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Just forty years ago, the idea of any planets outside our Solar System

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Just forty years ago, the idea of any planets outside our Solar System  [#permalink]

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New post 13 Sep 2018, 18:27
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A
B
C
D
E

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80% (00:52) correct 20% (01:17) wrong based on 83 sessions

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Just forty years ago, the idea of any planets outside our Solar System was purely speculative, but by now astrophysicists have confirmed the discovery of over 3000 exoplanets throughout the galaxy, although much less of these fall in the “habitable zone,” where Life is thought to be possible.

A. much less of these fall
B. much less of these had fallen
C. many less of these fall
D. many fewer of these fall
E. many fewer of these had fallen

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Re: Just forty years ago, the idea of any planets outside our Solar System  [#permalink]

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New post 13 Sep 2018, 18:51
aragonn wrote:
Just forty years ago, the idea of any planets outside our Solar System was purely speculative, but by now astrophysicists have confirmed the discovery of over 3000 exoplanets throughout the galaxy, although much less of these fall in the “habitable zone,” where Life is thought to be possible.

A. much less of these fall
B. much less of these had fallen
C. many less of these fall
D. many fewer of these fall
E. many fewer of these had fallen


+1 for D

A. much less of these fall
B. much less of these had fallen
C. many less of these fall
D. many fewer of these fall --> Planets are countable. Hence, fewer should be used
E. many fewer of these had fallen
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Re: Just forty years ago, the idea of any planets outside our Solar System  [#permalink]

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New post 14 Sep 2018, 19:43

Official Explanation:


Split #1: countable vs. uncountable

Countable items (people, cars, days, ideas, etc.) are items for which we would say “how many?” Uncountable items (water, air, time, space, etc.) are items for which we say “how much?” When the number or amount is decreasing, we still stick with the “many”/”much” split; for uncountable items we use “less” and “much less”; for countable items, we use “fewer” and “many fewer.”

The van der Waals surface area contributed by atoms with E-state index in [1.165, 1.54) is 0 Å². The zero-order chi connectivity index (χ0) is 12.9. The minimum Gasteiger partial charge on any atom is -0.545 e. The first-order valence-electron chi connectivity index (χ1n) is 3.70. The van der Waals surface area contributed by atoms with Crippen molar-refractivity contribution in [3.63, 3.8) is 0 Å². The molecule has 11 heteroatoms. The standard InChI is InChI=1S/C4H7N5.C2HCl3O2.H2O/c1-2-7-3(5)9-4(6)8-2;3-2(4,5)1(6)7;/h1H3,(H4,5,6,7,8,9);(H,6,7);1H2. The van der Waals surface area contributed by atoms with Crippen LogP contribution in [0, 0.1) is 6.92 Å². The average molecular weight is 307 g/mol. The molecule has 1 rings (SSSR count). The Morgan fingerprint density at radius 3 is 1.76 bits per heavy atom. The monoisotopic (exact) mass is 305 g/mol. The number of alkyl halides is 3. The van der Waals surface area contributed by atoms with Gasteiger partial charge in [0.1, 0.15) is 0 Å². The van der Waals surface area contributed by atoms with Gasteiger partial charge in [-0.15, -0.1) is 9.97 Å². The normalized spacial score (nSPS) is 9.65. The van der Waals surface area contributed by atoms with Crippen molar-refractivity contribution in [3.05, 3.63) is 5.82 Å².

These latter constructions may sound unfamiliar to native English speakers, because this is one of the most misused diction rules in colloquial American English.

Planets and exoplanets are countable, so we need the construction “many fewer.” The constructions “much less” and “many less” are incorrect, so choices (A) & (B) & (C) are all incorrect.

Split #2: verb tense

The context reports current scientific facts, so the present tense is the appropriate verb. The past perfect “had fallen” is completely inappropriate here. Choices (B) & (E) are incorrect.

The only possible choice is (D).
_________________
Thanks!
Do give some kudos.

Simple strategy:
“Once you’ve eliminated the impossible, whatever remains, however improbable, must be the truth.”

Want to improve your Score:
GMAT Ninja YouTube! Series 1| GMAT Ninja YouTube! Series 2 | How to Improve GMAT Quant from Q49 to a Perfect Q51 | Time management

My Notes:
Reading comprehension | Critical Reasoning | Absolute Phrases | Subjunctive Mood
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Re: Just forty years ago, the idea of any planets outside our Solar System   [#permalink] 14 Sep 2018, 19:43
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Just forty years ago, the idea of any planets outside our Solar System

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